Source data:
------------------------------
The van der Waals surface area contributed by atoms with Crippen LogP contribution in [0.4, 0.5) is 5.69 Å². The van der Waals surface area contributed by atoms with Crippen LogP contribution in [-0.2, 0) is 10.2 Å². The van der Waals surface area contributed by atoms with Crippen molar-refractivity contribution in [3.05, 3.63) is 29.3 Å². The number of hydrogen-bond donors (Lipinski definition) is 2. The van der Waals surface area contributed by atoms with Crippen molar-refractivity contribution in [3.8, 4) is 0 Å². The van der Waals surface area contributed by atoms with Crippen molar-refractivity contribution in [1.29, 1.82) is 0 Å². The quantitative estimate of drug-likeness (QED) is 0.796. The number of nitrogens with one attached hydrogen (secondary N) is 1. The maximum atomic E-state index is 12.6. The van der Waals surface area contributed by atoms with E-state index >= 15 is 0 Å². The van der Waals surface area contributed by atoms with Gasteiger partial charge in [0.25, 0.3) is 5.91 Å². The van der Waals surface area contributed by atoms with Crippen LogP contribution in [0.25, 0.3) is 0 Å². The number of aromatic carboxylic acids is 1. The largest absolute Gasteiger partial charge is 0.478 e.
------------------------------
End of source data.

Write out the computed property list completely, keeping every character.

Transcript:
The van der Waals surface area contributed by atoms with Crippen LogP contribution in [0.4, 0.5) is 5.69 Å². The van der Waals surface area contributed by atoms with Crippen LogP contribution in [-0.2, 0) is 10.2 Å². The van der Waals surface area contributed by atoms with Crippen molar-refractivity contribution in [3.05, 3.63) is 29.3 Å². The number of hydrogen-bond donors (Lipinski definition) is 2. The van der Waals surface area contributed by atoms with Crippen molar-refractivity contribution in [3.8, 4) is 0 Å². The van der Waals surface area contributed by atoms with Crippen molar-refractivity contribution in [1.29, 1.82) is 0 Å². The quantitative estimate of drug-likeness (QED) is 0.796. The number of nitrogens with one attached hydrogen (secondary N) is 1. The maximum atomic E-state index is 12.6. The van der Waals surface area contributed by atoms with E-state index >= 15 is 0 Å². The van der Waals surface area contributed by atoms with Gasteiger partial charge in [0.25, 0.3) is 5.91 Å². The van der Waals surface area contributed by atoms with Crippen LogP contribution in [0.25, 0.3) is 0 Å². The number of aromatic carboxylic acids is 1. The largest absolute Gasteiger partial charge is 0.478 e.